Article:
Understanding Accessibility to Snap-Accepting Food Store Locations: Disentangling the Roles of Transportation and Socioeconomic Status
Brittany Wood and Mark Horner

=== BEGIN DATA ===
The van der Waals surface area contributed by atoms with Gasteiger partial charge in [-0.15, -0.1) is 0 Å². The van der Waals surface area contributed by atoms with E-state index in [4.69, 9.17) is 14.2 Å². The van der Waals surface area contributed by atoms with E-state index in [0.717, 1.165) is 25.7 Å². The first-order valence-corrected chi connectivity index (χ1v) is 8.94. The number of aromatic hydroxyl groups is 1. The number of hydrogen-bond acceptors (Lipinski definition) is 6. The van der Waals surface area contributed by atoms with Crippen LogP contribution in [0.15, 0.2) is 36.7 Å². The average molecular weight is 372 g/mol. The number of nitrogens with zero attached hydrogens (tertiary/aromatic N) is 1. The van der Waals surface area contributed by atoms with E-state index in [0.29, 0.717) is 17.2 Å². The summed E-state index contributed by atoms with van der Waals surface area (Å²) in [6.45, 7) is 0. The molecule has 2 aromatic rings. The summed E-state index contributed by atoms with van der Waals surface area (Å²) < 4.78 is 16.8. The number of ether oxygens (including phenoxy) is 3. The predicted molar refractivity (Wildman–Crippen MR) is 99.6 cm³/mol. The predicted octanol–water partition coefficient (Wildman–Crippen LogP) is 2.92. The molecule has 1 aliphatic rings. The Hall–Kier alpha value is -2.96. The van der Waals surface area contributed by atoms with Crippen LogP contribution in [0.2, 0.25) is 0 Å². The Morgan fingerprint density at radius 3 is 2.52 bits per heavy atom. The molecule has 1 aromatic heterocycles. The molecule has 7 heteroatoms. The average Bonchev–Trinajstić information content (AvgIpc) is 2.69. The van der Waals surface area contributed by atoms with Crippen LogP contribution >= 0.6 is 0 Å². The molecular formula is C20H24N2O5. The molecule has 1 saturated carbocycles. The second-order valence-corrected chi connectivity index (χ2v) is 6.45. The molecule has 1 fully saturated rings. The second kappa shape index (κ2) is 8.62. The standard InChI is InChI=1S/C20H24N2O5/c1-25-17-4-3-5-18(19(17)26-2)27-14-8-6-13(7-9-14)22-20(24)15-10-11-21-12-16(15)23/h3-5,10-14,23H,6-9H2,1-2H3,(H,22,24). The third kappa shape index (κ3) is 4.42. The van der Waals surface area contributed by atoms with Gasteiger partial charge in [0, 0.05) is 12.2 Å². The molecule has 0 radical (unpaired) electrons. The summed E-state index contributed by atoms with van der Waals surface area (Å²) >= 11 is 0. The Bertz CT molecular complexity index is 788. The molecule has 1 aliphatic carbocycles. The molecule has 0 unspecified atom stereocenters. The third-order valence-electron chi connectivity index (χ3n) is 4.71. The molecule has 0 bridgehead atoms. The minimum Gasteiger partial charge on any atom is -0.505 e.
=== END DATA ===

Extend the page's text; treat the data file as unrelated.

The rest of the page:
Many studies have suggested that spatial inaccessibility to food stores may have a negative impact on the health status of individuals residing in low-income and racial minority neighborhoods. Research has focused on defining these areas as ‘food deserts’ where a variety of methods are used to quantify and map the lack of access to healthy foods. Nevertheless, the ability to afford and purchase healthy food must also be considered. This paper analyzes specific at-risk populations’ accessibility to Supplemental Nutrition Assistance Program (SNAP) accepting locations using GIS-based estimates of transportation costs. The SNAP program seeks to alleviate food insecurity among low-income groups who qualify for assistance. This study seeks to understand the relative accessibility to SNAP accepting food store locations of vulnerable socio-economic and demographic groups captured at the census block group level. A network-based analysis is conducted using GIS in order to gauge accessibility in terms of walking, automobile, and public transit modes in Leon County, Florida. SNAP accepting stores were also grouped according to store type: other stores (warehouse stores, ie Costco), Supermarkets, grocery stores/specialty stores, and convenience stores with the idea that each category offers access to different quantities of nutritious food at different prices. Ultimately, this study seeks to better understand differences in accessibility across socio-economic groups, emphasizing characteristics such as: vehicle ownership, race, and income. Findings suggest that higher income, high vehicle ownership, and white populations are more accessible to food opportunities than lower income, low vehicle ownership, and African American populations. Particularly, more vulnerable population groups had lower access to supermarkets, which offer the largest variety of food at lower prices by transit than less vulnerable population groups. In summary, this study supports the majority of research conducted on food accessibility citing that vulnerable populations have inequitable access to food stores.